Concept of smart cities must be seen in Indian context
Rajarshi Rakesh Sahai December 18, 2014
Building 100 new smart cities is high on the agenda of the new government. However, the concept of smart cities must be seen in the Indian context and without the biases of techno-centrism and one-size-fit-all solutions.
The 2012 Smart Cities and Communities agenda of the European Union followed the wider agenda 21 of the United Nations and yet brought much clarity to the approach by seeing the task as a partnership of energy, transport and information and communication technologies (ICT) in urban areas. The solutions conceptually include applied innovation, better planning, a more participatory approach, higher energy efficiency, better transport solutions, intelligent use of Information and Communication Technologies (ICT), etc.
After analysing the initiatives globally, certain common themes do emerge for formation of smarter cities and communities, namely:
- Integration: Energy, transport and information and communication technologies (ICT) seen as parallel and interdependent factors for smartness in urban areas.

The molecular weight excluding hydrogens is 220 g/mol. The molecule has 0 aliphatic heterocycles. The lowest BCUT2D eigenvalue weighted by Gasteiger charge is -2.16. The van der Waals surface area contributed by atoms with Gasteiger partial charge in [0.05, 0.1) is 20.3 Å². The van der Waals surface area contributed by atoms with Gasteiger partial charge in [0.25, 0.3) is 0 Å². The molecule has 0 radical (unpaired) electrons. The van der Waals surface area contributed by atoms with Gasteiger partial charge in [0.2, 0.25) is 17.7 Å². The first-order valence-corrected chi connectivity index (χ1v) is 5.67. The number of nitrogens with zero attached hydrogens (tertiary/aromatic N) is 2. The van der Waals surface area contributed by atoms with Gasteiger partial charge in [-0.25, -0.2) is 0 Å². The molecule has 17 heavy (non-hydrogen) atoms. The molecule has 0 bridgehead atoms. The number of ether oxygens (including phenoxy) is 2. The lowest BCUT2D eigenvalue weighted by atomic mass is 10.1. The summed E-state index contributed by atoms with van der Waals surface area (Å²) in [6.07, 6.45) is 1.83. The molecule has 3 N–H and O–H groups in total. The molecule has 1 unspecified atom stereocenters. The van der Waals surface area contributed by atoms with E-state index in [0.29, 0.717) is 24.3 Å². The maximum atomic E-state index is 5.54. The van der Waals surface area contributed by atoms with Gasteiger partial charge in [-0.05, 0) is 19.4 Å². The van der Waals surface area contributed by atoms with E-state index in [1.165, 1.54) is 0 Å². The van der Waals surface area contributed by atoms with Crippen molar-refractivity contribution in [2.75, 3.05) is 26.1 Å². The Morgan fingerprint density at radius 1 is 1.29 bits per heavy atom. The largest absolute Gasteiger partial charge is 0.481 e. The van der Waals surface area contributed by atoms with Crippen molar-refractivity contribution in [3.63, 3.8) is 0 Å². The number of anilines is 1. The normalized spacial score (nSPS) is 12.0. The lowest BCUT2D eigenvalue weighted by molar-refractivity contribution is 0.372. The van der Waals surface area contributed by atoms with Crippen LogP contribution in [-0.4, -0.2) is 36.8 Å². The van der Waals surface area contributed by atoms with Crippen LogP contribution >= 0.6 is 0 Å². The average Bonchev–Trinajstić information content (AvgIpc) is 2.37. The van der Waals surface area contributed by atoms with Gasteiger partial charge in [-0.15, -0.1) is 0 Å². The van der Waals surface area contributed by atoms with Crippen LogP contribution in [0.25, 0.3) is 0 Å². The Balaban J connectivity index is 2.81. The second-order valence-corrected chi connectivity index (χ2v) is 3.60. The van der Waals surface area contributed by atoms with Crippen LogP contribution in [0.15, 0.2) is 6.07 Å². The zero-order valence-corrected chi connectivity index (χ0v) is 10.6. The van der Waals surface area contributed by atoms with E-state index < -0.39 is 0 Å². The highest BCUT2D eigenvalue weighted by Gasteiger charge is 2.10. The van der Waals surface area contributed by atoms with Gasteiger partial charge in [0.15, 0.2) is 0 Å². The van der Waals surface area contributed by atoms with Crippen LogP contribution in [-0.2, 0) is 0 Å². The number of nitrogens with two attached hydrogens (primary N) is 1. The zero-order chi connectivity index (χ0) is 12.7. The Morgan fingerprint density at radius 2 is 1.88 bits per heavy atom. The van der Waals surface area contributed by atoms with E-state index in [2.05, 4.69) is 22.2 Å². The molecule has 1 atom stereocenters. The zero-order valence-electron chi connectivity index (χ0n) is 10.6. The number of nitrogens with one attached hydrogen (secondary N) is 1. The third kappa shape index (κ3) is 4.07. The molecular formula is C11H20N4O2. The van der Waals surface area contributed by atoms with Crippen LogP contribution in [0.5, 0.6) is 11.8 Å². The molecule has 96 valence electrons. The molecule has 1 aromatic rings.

- Smart Governance: This aspect is the backbone of smart solutions. Smarter governance is enabled through more informed decision making and participation of disparate opinions and agendas towards overall betterment of cities and communities.
- Energy: Although not within the urban local jurisdiction, energy is very much an urban concern. While fossil fuel fed mechanized transport remains the biggest head in energy consumption in cities. Increasing and inefficient electricity usage is also a cause of concern. Moreover, the fast growing cities of India also consume tremendous amounts of energy through real estate construction and infrastructure expansion activities.
Cities, globally, use more energy than the industrial and rural hinterlands, implying that energy efficiency is not just a regional but also an urban responsibility. Particularly in India we all suffer from scheduled and unscheduled power cuts.